functionalism psychodynamics and the probabilistic theories of the model

Functionalism psychodynamics and the probabilistic

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functionalism, psychodynamics, and the probabilistic theories of the model builders do not completely and clearly fit. The distinctions between the two families of theories are not based only on differences within learning theories; there are other specific issues upon which theories within one family may differ (Hilgard and Bower, 1966, p. 8). Obviously, the interpreters continue to struggle in organizing the field of learning theories in a really fundamental way. In 1970, two developmental psychologists, Hayne W. Reese and
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Willis F. Overton, presented a way to conceptualize the theories in terms of broader models: the mechanistic or elemental model and the organismic or holistic model. Concepts of Elements and Wholes “Any theory presupposes a more general model according to which the theoretical concepts are formulated” (Reese and Overton, 1970, p. 117). The most general models are the world views that constitute basic models of the essential characteristics of humankind and ultimately the nature of learning. Two systems that have been pervasive in both the physical and the social sciences are the elemental world view (the basic metaphor of which is the machine) and the holistic world view (the basic metaphor of which is the organism— the living, organized system presented to experience in multiple forms). Please refer to Table 6.2 for further clarification. The elemental model represents the universe as a system composed of discrete pieces. These pieces—elementary particles in motion—and their relations form the basic reality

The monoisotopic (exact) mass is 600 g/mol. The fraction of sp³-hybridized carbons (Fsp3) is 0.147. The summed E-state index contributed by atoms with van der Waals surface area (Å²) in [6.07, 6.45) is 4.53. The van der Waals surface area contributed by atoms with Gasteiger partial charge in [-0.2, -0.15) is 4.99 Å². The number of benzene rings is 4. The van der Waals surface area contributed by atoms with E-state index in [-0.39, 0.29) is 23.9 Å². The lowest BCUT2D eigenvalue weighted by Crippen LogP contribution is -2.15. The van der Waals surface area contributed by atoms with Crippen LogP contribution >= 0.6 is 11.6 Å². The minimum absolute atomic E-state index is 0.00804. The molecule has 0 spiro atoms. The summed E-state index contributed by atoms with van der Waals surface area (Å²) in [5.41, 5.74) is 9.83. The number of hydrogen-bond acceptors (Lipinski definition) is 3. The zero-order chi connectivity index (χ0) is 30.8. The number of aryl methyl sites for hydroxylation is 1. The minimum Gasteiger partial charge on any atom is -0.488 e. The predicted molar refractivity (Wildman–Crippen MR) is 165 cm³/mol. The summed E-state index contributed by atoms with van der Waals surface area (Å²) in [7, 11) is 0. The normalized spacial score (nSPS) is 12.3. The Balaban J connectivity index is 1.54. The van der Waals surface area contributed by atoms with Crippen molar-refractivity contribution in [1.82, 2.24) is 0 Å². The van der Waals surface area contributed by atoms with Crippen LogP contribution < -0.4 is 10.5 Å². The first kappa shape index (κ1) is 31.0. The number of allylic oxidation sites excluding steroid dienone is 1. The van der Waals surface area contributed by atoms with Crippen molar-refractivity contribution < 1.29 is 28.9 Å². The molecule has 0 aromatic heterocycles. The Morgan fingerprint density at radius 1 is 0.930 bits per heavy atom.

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to which all other more complex phenomena are ultimately reducible. When forces are applied in the operation of the system, a chain-like sequence of events results. Since these forces are the only efficient or immediate causes of the events in principle, complete prediction is possible, and susceptible to quantification (Reese and Overton, 1970, p. 131). Table 6.2 World views or metaphysical systems Elemental model Holistic model
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Represents the universe as a machine composed of discrete pieces operating in a spatio-temporal field: reactive and adaptive model of man. Represents the world as a unitary, interactive, developing organism: active and adaptive model of man. The holistic model represents the universe as a unitary, interactive, developing organism. It perceives the essence of substance to be activity, rather than the elementary particle. From such a point of view, one element can never be like another. As a consequence, it is the diversity that constitutes the unity (Reese and Overton, 1970, p. 133). The whole is therefore organic rather than mechanical in nature. “The nature of the whole, rather than being the sum of its parts, is presupposed by the parts and the whole
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constitutes the condition of the meaning and existence of the parts” (Reese and Overton, 1970, p. 133). Thus, the possibility of a predictive and quantifiable universe is precluded. When applied to the sphere of epistemology and psychology, this world view results in an inherently and spontaneously active organism model of humans. It sees
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